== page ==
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The Gorilla Guide to Serverless on Kubernetes – Chapter 7: Serverless in the Real World

This is an excerpt from The Gorilla Guide to Serverless on Kubernetes, written by Joep Piscaer.

Previous chapters:

You can download the full Gorilla Guide here.


Serverless in the Real World

In this last part of the guide, we’ll show some practical examples of serverless. The first one is a common banking application using web and API technologies. It uses a database running on Kubernetes, CockroachDB, with various functions in Fission, the open source Kubernetes-native Serverless Framework interacting directly.

Each example is accompanied by a GitHub page that enables you to easily run the sample code on any Kubernetes environment with Fission.

Example 1: Banking Site

Each of the actions on the site, like depositing, withdrawing, and transferring money between accounts and balances are functions running on Fission, triggered by HTTP actions.

Fission lets you easily and quickly create the various functional areas of the site, such as creating an account and various banking activities as functions.

  1. When a user visits a web page, the browser hits the web server’s HTTP trigger to get the HTML files.
  2. Any operations on the web page send an AJAX HTTP request to backend RESTful API functions.
  3. Once a function receives requests, it interacts with the database, which launched in a different namespace, to get/insert/update records.
  4. After database operations complete, the function response user requests with HTTP code and the message body.

Check out this GitHub page to run this sample use case on any Fission environment.

Example 2: Carpool

The carpool application is a great example of combining multiple functions into a single workflow, parallelizing certain functions to optimize the flow.

The application tries to match a car owner offering seats in their car with riders looking for one or more seats in a shared carpool.

Check out this GitHub page to run this sample use case on any Fission environment.

Example 3: Internet of Things

This use case shows how a serverless app consumes sensor data from IoT vehicles to figure out the most optimal route.

Check out this GitHub page to run this sample use case on any Fission environment.


The Unstoppable Force

Serverless is an unstoppable force that’s changing the way developers release code into production. It allows them to focus on what’s important: developing business logic. It abstracts everything the developer shouldn’t have to worry about, increasing their velocity, simplifying the pipeline, and shortening the feedback loops.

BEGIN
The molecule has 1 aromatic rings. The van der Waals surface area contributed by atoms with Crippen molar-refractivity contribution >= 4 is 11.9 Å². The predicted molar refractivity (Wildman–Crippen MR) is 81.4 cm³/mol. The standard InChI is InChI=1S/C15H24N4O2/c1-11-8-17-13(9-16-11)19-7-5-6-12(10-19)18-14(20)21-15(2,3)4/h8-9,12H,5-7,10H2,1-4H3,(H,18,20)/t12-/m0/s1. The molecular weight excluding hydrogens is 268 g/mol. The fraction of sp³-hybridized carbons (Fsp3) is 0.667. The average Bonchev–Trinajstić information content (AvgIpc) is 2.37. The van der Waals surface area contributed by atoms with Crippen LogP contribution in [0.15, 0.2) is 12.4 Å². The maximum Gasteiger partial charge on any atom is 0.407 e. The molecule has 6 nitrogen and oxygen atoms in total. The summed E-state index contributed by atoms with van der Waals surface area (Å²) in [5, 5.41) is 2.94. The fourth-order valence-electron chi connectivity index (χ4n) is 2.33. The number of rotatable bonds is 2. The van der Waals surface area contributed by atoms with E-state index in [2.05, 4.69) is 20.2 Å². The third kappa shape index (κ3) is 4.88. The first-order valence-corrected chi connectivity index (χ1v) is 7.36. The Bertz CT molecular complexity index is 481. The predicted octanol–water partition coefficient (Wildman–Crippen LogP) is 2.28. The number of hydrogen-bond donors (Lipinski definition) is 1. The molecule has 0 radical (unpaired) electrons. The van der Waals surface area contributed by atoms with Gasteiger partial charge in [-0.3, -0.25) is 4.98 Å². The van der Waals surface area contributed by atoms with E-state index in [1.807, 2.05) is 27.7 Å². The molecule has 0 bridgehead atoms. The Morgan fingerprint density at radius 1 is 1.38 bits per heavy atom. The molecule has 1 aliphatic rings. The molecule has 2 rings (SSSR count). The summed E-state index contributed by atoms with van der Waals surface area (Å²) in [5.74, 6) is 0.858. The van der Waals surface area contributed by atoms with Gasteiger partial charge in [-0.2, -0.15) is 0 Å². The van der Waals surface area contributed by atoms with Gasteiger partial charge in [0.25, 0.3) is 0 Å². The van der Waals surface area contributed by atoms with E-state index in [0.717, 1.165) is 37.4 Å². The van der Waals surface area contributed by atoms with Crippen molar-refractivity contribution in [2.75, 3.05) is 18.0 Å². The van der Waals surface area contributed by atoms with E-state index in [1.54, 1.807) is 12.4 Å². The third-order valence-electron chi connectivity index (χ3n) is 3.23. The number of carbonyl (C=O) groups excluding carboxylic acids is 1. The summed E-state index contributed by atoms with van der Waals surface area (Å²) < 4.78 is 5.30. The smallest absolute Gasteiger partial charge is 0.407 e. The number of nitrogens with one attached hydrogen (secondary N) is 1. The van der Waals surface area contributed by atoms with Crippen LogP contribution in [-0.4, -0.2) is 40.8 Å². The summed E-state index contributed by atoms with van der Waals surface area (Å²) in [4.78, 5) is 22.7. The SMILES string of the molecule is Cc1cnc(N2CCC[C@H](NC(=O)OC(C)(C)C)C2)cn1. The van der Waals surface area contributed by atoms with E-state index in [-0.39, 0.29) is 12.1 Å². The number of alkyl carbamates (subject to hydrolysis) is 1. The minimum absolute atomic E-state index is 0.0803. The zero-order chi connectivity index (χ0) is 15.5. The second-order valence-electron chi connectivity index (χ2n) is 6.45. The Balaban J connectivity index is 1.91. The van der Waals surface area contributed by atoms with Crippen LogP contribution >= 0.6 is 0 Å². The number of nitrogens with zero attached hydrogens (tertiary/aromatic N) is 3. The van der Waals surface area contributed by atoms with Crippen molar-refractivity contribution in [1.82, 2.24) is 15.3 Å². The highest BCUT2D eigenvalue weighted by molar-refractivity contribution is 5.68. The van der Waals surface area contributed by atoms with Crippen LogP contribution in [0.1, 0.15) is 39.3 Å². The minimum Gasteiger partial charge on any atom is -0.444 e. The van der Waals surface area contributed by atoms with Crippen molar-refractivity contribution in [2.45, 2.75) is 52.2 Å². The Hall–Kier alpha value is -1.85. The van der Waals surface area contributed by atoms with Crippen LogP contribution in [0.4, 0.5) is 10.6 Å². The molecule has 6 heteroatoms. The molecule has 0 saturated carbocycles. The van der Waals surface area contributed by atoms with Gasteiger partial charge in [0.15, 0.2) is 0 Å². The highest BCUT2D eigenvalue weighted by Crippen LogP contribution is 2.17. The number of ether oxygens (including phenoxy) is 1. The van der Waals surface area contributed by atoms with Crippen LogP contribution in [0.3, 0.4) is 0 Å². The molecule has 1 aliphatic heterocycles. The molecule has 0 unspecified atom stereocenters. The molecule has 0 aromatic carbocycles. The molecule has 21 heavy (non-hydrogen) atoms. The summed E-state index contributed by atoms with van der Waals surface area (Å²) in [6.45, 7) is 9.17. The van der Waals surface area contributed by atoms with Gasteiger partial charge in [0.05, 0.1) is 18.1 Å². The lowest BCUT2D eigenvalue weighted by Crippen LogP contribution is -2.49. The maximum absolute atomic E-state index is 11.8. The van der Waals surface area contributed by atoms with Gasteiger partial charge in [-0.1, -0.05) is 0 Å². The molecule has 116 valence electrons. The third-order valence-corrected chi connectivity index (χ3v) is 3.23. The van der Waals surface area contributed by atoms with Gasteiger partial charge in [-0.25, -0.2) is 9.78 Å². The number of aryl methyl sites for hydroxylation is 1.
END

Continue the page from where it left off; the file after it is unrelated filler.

Organizations adopting serverless are able to adopt to changing requirements more quickly and make it easier to do more and smaller experiments, to quickly discover what works and what doesn’t. This leads to better quality code, delivered faster.

The unified serverless experience of Fission allows functions to run locally, on the developer’s laptop, in the data center, or in the cloud by leveraging the power of the Kubernetes platform.

The ability to run functions in spare compute capacity in the on-premises data center has more than just cost benefits. It also minimizes network latency and associated network bandwidth costs.

Fission, as an open alternative to cloud-specific FaaS services, has broad language support, but is fully customizable and flexible to run any code you need. It doesn’t lock you into one single cloud ecosystem, but gives you the freedom to choose. If you’re considering moving to serverless, you owe it to yourself to give Fission a whirl.

Learn more and install Fission


To learn more about Serverless, download the Gorilla Guide: Serverless on Kubernetes.

Vamsi Chemitiganti

Chief Strategist at Platform9 Systems. Vamsi works with Platform9's Client CXOs and Architects to help them on key business transformation initiatives.

In previous roles, Vamsi was the CTO for RiskCounts - a FinTech based in NYC. Prior to that spent eight years as the Chief Architect for Red Hat’s Global Financial Services Vertical based out of NYC. Vamsi also spent two years as the General Manager (Financial Services) at Hortonworks. In both roles, Vamsi was responsible for driving Red Hat and Hortonworks technology vision from a client business standpoint. The clients Vamsi engages with on a daily basis span marquee financial services names across major banking centers in Wall Street, Toronto, London & in Asia. These include businesses in capital markets, retail banking, wealth management and IT operations.holds a BS in Computer Science and Engineering as well as an MBA from the University of Maryland, College Park. He is also a regular speaker at industry events on topics ranging from Cloud Computing, Big Data, AI, High-Performance Computing and Enterprise Middleware. In 2013, Wall Street and Technology Magazine identified Vamsi as a Global Thought Leader. Vamsi writes weekly on financial services business and technology landscape at his highly influential blog – http://www.vamsitalkstech.com
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